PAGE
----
As if holding your data hostage and seeking cash payment weren’t harsh enough, security experts foresee the next stage of ransomware to be even worse.
Corey Nachreiner, CTO at WatchGuard Technologies, predicts that 2017 will see the first ever ransomworm, causing ransomware to spread even faster.
“In short, bad guys realize ransomware makes money, and you can expect them to double down in 2017,” he says.
Earlier this year, Microsoft warned of a ransomworm called ZCryptor that propagated onto removable drives. By placing a code on every USB drive, employees bring more than just their presentations to a sales meeting; they’re carrying a ransomworm — not the greatest impression you want to give a prospect.
Alex Vaystikh, cybersecurity veteran and co-founder/CTO of advanced threat detection software provider SecBI, thinks along those same lines. He says ransomware will become smarter and merge with information-stealing malware, which will first steal information and then selectively encrypt, either on-demand or when other goals have been achieved or found to be unachievable. Although ransomware is an extremely fast way to get paid as a fraudster/hacker, if you are also able to first steal some information before you encrypt the device, you can essentially hack it twice.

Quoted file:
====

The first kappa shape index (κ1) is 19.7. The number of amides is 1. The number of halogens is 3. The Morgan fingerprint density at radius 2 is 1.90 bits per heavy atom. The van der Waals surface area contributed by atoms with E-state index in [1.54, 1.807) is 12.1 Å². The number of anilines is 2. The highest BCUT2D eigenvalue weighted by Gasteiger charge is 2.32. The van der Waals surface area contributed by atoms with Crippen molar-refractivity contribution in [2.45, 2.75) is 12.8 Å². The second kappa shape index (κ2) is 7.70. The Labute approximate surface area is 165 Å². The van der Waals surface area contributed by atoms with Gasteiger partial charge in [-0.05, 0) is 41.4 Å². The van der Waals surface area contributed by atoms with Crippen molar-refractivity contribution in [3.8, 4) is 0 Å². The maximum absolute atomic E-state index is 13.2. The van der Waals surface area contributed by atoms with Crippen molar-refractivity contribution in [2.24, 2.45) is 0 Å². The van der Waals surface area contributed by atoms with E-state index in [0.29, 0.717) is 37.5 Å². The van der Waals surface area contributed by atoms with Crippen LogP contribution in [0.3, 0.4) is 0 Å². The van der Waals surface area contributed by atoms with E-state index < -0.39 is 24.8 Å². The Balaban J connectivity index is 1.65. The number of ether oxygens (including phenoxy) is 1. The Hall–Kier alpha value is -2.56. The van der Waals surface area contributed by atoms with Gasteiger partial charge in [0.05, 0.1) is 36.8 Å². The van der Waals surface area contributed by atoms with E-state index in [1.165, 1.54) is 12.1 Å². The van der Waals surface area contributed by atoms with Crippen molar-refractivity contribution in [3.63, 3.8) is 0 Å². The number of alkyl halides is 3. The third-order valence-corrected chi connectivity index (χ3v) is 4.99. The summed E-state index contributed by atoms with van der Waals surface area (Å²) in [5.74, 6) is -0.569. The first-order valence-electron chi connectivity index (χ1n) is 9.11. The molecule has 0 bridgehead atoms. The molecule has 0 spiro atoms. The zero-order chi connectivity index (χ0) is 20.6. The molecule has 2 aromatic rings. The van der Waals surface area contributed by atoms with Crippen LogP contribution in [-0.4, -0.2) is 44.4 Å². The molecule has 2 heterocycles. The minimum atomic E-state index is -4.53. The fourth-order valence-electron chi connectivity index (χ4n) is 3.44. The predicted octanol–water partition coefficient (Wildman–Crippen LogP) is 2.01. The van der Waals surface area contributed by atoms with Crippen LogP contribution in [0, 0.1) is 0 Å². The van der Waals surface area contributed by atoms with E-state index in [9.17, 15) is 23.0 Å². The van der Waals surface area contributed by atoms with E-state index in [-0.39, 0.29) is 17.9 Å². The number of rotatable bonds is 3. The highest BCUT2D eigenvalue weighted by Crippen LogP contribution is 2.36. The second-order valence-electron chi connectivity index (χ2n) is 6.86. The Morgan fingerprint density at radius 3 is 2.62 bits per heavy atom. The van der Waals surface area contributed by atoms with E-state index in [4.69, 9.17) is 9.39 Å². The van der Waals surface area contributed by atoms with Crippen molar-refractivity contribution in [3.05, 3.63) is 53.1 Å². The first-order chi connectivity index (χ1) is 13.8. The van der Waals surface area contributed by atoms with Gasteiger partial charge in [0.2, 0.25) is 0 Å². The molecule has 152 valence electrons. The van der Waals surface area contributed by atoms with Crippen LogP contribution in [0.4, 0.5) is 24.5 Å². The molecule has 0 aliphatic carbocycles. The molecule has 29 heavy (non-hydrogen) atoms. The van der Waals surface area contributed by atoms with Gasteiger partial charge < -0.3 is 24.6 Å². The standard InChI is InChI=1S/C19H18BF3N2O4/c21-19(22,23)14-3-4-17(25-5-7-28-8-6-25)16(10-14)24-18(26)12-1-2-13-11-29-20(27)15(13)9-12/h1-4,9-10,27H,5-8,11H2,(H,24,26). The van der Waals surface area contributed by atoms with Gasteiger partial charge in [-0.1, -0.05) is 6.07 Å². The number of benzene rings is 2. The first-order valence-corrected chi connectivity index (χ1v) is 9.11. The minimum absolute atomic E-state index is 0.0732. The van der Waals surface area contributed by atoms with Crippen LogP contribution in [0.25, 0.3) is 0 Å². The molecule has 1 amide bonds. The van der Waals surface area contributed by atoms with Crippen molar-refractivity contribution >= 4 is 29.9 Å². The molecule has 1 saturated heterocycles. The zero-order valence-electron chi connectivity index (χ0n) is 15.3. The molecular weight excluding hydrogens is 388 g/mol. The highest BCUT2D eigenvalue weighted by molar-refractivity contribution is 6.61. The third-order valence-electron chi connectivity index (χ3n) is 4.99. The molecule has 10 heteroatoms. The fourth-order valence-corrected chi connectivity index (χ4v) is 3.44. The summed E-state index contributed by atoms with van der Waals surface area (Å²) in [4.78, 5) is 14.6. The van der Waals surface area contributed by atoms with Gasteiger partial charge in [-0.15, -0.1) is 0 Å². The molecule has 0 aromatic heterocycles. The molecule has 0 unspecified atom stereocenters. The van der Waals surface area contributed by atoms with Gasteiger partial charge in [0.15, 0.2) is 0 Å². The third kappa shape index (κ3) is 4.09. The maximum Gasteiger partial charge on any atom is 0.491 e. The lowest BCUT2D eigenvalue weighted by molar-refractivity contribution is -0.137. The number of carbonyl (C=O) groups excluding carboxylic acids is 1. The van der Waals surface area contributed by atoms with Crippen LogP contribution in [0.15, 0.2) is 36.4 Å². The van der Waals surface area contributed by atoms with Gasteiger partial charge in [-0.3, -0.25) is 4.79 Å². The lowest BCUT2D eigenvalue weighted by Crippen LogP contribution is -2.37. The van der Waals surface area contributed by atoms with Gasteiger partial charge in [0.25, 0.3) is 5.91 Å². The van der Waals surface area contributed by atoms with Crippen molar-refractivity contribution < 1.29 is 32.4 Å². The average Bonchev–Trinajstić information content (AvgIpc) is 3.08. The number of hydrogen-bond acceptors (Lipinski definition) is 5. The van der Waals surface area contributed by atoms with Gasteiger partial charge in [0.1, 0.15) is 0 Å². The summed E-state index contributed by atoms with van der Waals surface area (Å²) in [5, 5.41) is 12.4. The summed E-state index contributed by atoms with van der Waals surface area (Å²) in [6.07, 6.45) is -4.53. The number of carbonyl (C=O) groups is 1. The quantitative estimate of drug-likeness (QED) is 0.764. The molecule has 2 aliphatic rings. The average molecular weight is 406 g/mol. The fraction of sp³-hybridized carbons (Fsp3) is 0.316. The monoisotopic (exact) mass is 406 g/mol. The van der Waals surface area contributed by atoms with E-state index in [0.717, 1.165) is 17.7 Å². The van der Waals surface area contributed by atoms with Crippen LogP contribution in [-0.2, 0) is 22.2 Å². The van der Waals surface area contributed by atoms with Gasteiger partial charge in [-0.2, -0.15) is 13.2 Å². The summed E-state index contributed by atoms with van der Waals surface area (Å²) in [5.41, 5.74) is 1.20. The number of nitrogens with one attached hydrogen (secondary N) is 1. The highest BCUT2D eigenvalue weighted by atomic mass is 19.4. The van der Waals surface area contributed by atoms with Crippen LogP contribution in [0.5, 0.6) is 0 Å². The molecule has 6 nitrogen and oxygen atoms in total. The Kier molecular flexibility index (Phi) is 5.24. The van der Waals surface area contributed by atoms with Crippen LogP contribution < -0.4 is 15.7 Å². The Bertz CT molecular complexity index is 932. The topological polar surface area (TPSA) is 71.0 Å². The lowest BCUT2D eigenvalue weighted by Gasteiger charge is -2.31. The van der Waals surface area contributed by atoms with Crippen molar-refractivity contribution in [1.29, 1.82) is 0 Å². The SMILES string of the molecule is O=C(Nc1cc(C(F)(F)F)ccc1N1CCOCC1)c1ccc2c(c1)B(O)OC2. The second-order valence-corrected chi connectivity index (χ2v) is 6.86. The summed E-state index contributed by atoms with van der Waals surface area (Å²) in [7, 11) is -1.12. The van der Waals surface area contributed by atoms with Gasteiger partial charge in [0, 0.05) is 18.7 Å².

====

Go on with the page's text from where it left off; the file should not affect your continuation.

Vaystikh also forsees the first cloud data center-focused ransomware. In 2017, ransomware will target databases, causing significant downtime. There are not currently many hackers attacking corporate networks with ransomware; information-stealing malware is the preferred tool, he says.
“But what we might see in the coming year is ransomware targeting places where there is less chance of backup files being available. For example, I think we’ll see that SMBs who move their files to the cloud generally do not have backups and do not know how to recover. Specifically encrypting cloud-based data like this would have a significant impact on cloud providers and cloud infrastructures,” he says.